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Chronic Condition Self-Management Surveillance: What Is and What Should Be Measured?

The diagram consists of 7 boxes arranged in a vertical list with arrows pointing downward from one box to the next. Box 1 shows that 37 candidate concepts were brainstormed, and the list was reduced to 32 concepts. Boxes 2 and 3 (arranged side-by-side) indicate that an environmental scan was conducted to identify possible measures for each candidate concept; none were found. Box 3 indicates that an SMA member survey on usefulness of candidate concepts was conducted. Box 4, listed below boxes 2 and 3, indicates that the list of candidate concepts was reduced to 14. Box 5 indicates that the 14 candidate concepts were reviewed with subject matter experts, who recommended an additional 5 concepts. Box 6 indicates that a priority-setting exercise was conducted with SMA members and that 19 candidate concepts were prioritized. Box 7 indicates that 1 candidate concept per ecological level was selected for immediate development into surveillance measures.

Figure 1. Flow diagram depicting the multistep process used to identify and select high-priority concepts for development, National Council on Aging, 2013. Abbreviation: SMA, Self-Management Alliance.

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We tailored Friedan’s pyramid of public health impact to reflect SM and SMS across the 5 ecological levels (individual, healthcare system, community, policy, media). The bottom tier of the pyramid is labeled “Media: Traditional and new media messaging supporting self-management; measured through media monitoring.” The next tier up (second from the bottom of the pyramid) is labeled “Policy: Policies that can enhance self-management or the provision of self-management support.” The third tier from the bottom is labeled “Community: Community structure in place to support individual self-management.” The fourth tier from the bottom is labeled “Health systems: Interventions delivered by health care providers or by the health system to support patient self-management; measured through health system or provider measures.” The top tier is labeled “Individual self-management: Attitudes and behaviors; measured through individual report.” To the left of the pyramid, text reads “Increasing Population Impact,” beside an arrow pointing down the height of the pyramid from the top. To the right of the pyramid, text reads “Increasing Individual Effort Needed,” beside an arrow pointing up the height of the pyramid from the bottom.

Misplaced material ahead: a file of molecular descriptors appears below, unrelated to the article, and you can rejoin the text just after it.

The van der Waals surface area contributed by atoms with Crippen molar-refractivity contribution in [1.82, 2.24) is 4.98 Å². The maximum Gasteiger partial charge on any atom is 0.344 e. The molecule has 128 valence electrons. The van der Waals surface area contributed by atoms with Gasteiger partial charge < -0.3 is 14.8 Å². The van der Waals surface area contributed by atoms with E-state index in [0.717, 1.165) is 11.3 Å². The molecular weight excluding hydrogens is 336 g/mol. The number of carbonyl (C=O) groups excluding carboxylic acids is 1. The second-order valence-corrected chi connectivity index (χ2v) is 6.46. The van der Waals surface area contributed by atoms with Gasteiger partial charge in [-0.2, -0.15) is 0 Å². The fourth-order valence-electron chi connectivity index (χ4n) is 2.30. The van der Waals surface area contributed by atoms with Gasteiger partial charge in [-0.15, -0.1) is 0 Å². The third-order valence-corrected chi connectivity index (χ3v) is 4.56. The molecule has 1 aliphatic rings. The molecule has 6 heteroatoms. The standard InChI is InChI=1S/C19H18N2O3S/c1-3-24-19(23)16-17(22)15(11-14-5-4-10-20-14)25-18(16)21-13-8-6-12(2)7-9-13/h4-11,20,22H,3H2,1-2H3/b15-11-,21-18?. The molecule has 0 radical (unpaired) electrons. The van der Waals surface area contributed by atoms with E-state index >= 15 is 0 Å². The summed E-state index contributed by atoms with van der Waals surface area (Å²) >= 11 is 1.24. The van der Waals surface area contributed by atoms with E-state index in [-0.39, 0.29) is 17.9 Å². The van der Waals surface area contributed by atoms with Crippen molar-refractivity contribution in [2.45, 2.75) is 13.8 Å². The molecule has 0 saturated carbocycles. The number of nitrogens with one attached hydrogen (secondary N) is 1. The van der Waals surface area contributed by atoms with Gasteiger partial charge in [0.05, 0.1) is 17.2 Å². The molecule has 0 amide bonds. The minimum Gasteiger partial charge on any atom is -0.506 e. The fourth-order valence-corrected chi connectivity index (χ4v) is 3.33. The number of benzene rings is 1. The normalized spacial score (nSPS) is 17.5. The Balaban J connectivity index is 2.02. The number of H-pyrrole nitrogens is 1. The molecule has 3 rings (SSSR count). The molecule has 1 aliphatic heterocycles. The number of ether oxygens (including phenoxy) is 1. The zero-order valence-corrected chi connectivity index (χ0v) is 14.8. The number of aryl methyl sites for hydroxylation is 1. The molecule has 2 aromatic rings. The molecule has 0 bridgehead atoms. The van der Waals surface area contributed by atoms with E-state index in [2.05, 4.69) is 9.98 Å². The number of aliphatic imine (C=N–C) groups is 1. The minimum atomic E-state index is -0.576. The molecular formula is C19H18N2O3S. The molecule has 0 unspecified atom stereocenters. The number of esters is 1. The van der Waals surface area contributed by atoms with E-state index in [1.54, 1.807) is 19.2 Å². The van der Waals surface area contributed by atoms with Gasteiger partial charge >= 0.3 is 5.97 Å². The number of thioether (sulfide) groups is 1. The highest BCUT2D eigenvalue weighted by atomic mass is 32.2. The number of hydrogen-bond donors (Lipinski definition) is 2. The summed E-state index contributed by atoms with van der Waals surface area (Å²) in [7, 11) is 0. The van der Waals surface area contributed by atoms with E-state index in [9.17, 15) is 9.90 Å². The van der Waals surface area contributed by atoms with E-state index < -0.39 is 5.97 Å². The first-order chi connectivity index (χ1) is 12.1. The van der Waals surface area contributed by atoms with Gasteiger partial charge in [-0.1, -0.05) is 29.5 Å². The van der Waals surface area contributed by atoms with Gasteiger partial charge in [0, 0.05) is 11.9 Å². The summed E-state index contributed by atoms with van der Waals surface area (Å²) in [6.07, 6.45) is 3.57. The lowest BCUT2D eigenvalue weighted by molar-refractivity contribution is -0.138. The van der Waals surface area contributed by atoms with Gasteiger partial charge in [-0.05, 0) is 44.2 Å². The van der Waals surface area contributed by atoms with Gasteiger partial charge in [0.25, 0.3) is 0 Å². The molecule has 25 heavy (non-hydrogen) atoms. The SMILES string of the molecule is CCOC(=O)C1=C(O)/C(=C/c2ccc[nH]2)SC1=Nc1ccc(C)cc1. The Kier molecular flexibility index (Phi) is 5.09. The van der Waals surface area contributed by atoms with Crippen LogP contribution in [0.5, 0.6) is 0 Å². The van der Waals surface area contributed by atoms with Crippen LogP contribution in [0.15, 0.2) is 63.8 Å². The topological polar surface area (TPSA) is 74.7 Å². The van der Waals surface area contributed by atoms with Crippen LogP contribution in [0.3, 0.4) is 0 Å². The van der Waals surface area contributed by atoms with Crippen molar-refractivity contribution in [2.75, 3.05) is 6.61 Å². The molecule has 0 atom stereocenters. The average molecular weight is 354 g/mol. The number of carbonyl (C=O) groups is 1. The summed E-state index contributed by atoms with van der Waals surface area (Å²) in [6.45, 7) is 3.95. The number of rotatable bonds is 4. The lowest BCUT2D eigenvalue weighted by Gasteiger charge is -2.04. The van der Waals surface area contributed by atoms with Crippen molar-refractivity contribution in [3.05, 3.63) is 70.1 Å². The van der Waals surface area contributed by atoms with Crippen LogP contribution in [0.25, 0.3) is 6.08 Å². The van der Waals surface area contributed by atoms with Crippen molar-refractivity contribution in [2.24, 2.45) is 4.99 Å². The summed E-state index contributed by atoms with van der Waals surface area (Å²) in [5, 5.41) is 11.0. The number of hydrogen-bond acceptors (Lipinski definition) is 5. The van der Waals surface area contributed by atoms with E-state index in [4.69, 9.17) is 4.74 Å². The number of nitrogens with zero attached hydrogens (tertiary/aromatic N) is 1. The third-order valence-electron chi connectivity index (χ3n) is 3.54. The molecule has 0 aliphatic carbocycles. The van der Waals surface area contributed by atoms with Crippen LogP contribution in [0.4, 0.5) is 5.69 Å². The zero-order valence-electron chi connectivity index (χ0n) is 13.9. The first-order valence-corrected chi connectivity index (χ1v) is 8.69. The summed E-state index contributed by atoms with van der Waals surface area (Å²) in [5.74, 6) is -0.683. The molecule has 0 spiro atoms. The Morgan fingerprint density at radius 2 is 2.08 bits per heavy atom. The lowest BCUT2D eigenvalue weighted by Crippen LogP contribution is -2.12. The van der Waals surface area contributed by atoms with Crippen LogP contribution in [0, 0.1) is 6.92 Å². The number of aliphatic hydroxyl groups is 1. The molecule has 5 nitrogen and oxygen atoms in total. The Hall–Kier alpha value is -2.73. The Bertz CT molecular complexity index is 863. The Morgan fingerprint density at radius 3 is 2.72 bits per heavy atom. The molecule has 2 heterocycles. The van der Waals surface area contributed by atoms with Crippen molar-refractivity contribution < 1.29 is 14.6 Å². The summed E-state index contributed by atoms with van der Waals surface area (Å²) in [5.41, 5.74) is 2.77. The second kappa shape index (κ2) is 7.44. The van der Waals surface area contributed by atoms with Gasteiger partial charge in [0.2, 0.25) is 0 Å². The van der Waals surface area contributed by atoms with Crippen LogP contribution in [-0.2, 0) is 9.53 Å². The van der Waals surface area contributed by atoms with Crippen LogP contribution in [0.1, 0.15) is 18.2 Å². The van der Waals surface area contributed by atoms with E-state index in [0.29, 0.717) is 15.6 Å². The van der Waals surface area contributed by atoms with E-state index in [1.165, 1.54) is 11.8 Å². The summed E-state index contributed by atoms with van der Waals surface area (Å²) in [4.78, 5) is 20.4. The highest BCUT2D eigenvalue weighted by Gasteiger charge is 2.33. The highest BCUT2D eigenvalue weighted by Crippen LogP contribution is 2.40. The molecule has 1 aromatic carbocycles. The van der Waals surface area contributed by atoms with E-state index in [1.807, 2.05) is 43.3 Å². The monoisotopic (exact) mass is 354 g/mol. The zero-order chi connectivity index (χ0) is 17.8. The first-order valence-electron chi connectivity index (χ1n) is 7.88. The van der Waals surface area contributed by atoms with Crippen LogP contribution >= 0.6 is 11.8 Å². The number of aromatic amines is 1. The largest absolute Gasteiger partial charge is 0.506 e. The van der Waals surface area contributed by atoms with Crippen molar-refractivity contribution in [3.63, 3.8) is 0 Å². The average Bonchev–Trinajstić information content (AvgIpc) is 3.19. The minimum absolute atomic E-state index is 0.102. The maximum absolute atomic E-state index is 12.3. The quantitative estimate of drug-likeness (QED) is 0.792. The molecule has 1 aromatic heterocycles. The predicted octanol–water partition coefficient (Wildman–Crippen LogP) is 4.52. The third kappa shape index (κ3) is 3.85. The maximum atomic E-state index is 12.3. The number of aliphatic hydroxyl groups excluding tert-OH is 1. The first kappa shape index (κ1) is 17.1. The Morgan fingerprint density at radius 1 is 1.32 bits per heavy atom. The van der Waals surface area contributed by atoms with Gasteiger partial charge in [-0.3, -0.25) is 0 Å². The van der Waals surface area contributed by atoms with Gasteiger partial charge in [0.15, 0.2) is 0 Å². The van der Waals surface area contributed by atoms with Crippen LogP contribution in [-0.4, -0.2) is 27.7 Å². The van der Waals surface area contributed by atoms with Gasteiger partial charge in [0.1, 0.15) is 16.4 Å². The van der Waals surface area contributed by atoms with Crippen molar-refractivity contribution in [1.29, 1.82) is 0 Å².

Figure 2. Self-management and self-management support pyramid of public health impact. Adapted from Frieden (9).

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